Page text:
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Cell content effects toxicity of Huntington’s disease protein

Cell content effects toxicity of Huntington’s disease protein
11th June 2012

The content of the cell contained in the protein mutation that leads to Huntington’s disease determines the toxicity of the protein and the severity of symptoms, according to a new study.

Huntington’s disease progressively breaks down nerve cells in the brain and is caused by a mutation in the Huntingtin gene that causes the huntingtin protein to possess an extended region containing glutamine.

The factors that affect the severity of a patient’s experiences of the disease have thus far remained a mystery.

It had been thought that the size of the extended region may have increased intensity of symptoms. However, research found that those with larger regions often experienced milder symptoms than those with smaller.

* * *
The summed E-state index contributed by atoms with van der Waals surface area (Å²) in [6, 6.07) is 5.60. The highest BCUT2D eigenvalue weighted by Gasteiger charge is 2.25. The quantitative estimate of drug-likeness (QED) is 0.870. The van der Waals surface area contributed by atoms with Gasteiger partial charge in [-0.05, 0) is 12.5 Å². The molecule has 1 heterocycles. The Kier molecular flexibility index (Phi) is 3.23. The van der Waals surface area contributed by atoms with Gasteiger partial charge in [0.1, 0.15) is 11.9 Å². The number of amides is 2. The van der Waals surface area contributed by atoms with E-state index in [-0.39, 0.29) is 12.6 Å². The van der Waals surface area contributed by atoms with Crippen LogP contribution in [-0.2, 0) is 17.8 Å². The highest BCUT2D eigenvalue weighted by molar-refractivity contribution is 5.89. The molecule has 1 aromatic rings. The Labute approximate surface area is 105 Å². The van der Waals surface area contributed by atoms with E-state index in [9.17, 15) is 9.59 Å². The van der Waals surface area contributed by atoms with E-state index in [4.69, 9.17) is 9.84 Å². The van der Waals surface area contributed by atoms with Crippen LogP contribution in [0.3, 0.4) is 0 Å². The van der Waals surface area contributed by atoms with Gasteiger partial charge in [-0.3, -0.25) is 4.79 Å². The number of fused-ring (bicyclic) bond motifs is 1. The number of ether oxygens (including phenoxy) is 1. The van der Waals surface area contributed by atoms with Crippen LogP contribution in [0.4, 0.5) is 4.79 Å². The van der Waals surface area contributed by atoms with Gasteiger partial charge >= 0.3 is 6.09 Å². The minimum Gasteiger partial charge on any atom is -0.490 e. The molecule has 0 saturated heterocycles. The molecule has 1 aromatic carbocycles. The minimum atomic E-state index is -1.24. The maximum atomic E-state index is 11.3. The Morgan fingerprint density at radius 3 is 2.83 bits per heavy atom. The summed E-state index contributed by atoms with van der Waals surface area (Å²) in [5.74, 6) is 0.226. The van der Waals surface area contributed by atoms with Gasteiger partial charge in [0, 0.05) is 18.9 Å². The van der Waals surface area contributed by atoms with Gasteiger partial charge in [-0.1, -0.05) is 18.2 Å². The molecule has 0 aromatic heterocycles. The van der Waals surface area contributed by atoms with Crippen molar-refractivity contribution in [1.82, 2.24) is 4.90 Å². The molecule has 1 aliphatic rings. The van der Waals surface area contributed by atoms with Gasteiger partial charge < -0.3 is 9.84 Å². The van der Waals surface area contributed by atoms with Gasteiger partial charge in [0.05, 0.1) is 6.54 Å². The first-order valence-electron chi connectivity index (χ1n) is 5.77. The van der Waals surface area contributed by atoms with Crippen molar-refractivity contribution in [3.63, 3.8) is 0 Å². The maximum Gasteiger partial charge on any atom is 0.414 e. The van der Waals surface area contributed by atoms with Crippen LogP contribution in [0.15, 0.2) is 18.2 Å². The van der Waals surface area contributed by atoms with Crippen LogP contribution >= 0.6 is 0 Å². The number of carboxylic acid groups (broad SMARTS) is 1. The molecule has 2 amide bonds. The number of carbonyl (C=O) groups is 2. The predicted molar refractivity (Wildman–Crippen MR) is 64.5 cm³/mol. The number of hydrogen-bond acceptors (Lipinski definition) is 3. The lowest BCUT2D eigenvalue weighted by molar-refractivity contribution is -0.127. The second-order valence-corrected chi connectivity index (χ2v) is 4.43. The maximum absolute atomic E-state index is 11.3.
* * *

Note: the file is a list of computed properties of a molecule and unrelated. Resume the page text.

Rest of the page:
Scientists at the Georgia Institute of Technology in the US now believe that they have now shed some light on possible new ways to treat the disorder by identifying that the different prions found in the mutation effect the toxicity of the protein and severity of symptoms.

While findings must be subject to further testing, if confirmed they will enable doctors to better counteract the progression of Huntington’s disease.

Find out how Barchester works to create safe and understanding environments for those living with Huntington's disease.